Last night I’m at the Brisbane .NET User Group Meetup at Microsoft HQ. The topic is “Building Mobile Apps – The Professional Way”. Andrew Harcourt of Readify (@uglybugger) delivers an Industrial Release Engineering master class.
The main takeaways for me are:
- Check my dependent node modules into revision control. Andrew prefaces this piece of advice with: “I’m about to start a religious war and walk away”, and follows it up by reminding us of the npm-polcalypse that left build systems that relied on npm inert. If you want your stuff to reliably build every time, then you need to have all the dependencies in your revision control and build system. I go straight home afterwards and take node_modules out of my .gitignore file.
- Typescript is the future. Yay!
This is the first time I’ve been at MSFT in 18 years, and I’m blown away by how much things have changed with respect to open source in that time. The 2006 Port 25 lab initiative has morphed into Microsoft Open Tech, and the open sourcing of .NET and the inclusion of open source technologies like Node.js and git. I manage to win two lollies by correctly answering questions – I have an unfair advantage: I’m a Node.js developer.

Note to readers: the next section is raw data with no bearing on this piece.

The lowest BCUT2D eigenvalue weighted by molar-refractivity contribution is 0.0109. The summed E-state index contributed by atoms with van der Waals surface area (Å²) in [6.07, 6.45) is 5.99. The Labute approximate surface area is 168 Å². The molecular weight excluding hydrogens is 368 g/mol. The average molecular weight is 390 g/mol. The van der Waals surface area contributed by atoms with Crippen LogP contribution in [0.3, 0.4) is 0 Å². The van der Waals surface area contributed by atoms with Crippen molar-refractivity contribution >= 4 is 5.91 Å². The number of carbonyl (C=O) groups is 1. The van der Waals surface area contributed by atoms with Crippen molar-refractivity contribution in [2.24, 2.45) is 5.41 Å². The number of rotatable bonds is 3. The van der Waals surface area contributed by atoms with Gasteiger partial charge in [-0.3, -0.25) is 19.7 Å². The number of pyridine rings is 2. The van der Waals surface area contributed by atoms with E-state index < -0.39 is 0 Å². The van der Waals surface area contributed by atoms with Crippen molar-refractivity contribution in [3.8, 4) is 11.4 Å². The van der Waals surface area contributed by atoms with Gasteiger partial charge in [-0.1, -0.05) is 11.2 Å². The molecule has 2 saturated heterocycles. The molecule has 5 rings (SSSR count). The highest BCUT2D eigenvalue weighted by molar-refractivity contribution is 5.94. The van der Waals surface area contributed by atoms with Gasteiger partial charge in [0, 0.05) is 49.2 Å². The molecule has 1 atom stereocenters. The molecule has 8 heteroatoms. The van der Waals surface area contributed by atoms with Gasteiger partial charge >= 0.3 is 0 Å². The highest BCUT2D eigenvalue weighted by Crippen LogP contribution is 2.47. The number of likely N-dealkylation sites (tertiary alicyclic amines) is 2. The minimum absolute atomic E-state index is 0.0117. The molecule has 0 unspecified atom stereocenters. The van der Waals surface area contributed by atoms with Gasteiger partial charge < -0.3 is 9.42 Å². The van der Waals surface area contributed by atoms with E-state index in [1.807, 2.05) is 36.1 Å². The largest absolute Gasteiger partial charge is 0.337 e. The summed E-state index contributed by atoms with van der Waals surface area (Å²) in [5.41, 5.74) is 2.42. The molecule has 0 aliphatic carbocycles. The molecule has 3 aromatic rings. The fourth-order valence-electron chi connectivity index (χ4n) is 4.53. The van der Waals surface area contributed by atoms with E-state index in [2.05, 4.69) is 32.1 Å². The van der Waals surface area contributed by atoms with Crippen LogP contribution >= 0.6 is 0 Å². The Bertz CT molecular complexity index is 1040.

There’s a moment when Andrew asked: “Oh yeah, there’s some C# code in this app as well. Who wants to see some C# code?”
I’m the only one to put up my hand. Everyone else there is coding all day, every day in C# – it’s their daily bread. They want to hear about Node.js, gulp, and how Andrew puts it all together with Team Build and Octopus Deploy in a release engineering tool chain.
I recognise good release engineering when I see it, and this is good release engineering. I spent ten years at Red Hat, an open source software engineering company that started out as a release engineering company that sold mouse pads and t-shirts. Flamboyant JBoss founder Marc Fleury famously called Red Hat out as “third-party software packagers who fleece the open source community and don’t give anything back” (just before RHT threw down $330 million for his company).
I chat with some dev afterwards about release engineering practices at their companies, and the struggles they have to craft professional software with best practices. As a former manager I know what it’s like when a software professional wants to over engineer the hell out of something, and as a software engineer I’m also aware of the evils of premature optimization. And, an engineering slip-up in release management and deployment can bankrupt your company – just ask Knight Capital Group.
Here’s one for you – I once had nightly builds being checked in to a server in the US over ssh via a long-running process on a G3 iMac under my desk. It went AWOL one night when a cleaner knocked out the ethernet cable. More an annoyance than a show-stopper, but definitely not reliable release engineering.
What’s your best/worst experience with release engineering? Any places in Brisbane you’ve worked that have stood out as an example of best practices?